Motivation for Changing Behavior
The risky drivers and safer drivers have common reactions to the thought of a crash. They are
Risky drivers seemed to be more worried about losing their license, and they are more likely to mention money as one of their concerns. The safer drivers focused on the personal relationships, and how a serious crash would devastate their parents. All of the safer drivers were concerned that their parents would be devastated if they were killed and that this influenced their driving.Only some of the risky drivers expressed concern about how their parents would react. The risky drivers focused more on how they would feel if they killed a friend.
Both groups indicated that friends are the most likely groups to be able to change a behavior. Girls have the greatest influence on young men. They also shared the view that experience would have the most lasting effect on improving behavior. Safer drivers believe that friends can influence other drivers but risky drivers felt that friends or family would only change their behavior for a short while, not permanently.
The risky and safer drivers reported hearing the same messages as the generic males and females. One safe driver also reported hearing the Bacardi commercials about drinking responsibly and knowing your limits. He thought that it was “pretty silly” for a liquor company to sponsor the ad. These two groups did focus more attention on the programs that their schools sponsored such as the Grim Reaper/Day of the Dead, and the wrecked car for the prom, although they did not believe they had any lasting effects.
When asked what messages, or message styles, would be most effective, the risky and safer drivers responded similarly to the generic males and females. A safer driver added one style comment, that the messages should be very fast-paced in recognition of the notion that everyone has ADD. Another safer driver indicated that whatever is developed needs to be “eye-popping!”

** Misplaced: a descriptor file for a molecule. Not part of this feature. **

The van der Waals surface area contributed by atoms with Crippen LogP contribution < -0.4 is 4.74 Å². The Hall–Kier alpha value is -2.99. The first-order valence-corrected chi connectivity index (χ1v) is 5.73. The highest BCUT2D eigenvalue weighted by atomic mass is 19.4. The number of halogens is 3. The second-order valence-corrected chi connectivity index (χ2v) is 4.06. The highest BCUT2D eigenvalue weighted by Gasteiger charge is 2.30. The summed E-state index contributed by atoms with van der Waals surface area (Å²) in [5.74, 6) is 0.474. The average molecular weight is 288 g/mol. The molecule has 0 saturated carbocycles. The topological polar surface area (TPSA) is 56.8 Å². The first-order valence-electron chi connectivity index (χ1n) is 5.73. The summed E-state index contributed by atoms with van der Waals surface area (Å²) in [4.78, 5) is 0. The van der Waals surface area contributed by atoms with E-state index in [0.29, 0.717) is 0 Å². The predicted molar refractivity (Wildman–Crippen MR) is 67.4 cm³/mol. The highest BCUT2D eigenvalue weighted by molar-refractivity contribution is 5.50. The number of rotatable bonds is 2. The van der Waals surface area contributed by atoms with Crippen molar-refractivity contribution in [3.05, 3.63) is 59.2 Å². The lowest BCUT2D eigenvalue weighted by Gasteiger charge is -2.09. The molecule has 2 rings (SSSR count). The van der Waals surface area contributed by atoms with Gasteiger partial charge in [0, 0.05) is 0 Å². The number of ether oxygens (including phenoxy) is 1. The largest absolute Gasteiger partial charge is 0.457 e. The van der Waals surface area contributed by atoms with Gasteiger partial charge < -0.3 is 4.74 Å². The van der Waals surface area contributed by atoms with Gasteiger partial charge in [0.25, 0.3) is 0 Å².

There was little or no difference in how the risky and safer groups responded to the various delivery mechanisms compared to the generic males. The notable differences are mentioned below.
There were very few regional differences observed in the responses from the focus groups participants. The most significant is the prevalence of street racing. The focus groups suggest that it is very popular in Seattle, not very popular in Fort Lee, and perhaps growing in popularity in Atlanta and Minneapolis. The data also suggests that Atlanta street racing seems to be more ad hoc, without a clearly defined area as exists in Seattle and to a lesser extent in Minneapolis. As was indicated earlier, according to the focus groups it does not seem very popular in Fort Lee, although teens there still try to get find opportunities to push their car to the limit. Population density and traffic congestion in Fort Lee make it harder to find a suitable location.
In the focus groups, more males reported driving trucks and spending time on rural roads in Minneapolis and in Atlanta, although some Seattle youth do take long trips to more remote areas. The focus groups also suggest that prevalence of trucks seems to affect how the teens drive and what they expect from their vehicle. Teens who drive trucks commented that they felt safe in their trucks and therefore did not feel the need to wear safety belts. Teen pickup drivers report that they did not feel their vehicles could hit the same high speeds as some of the other car models that teens were driving.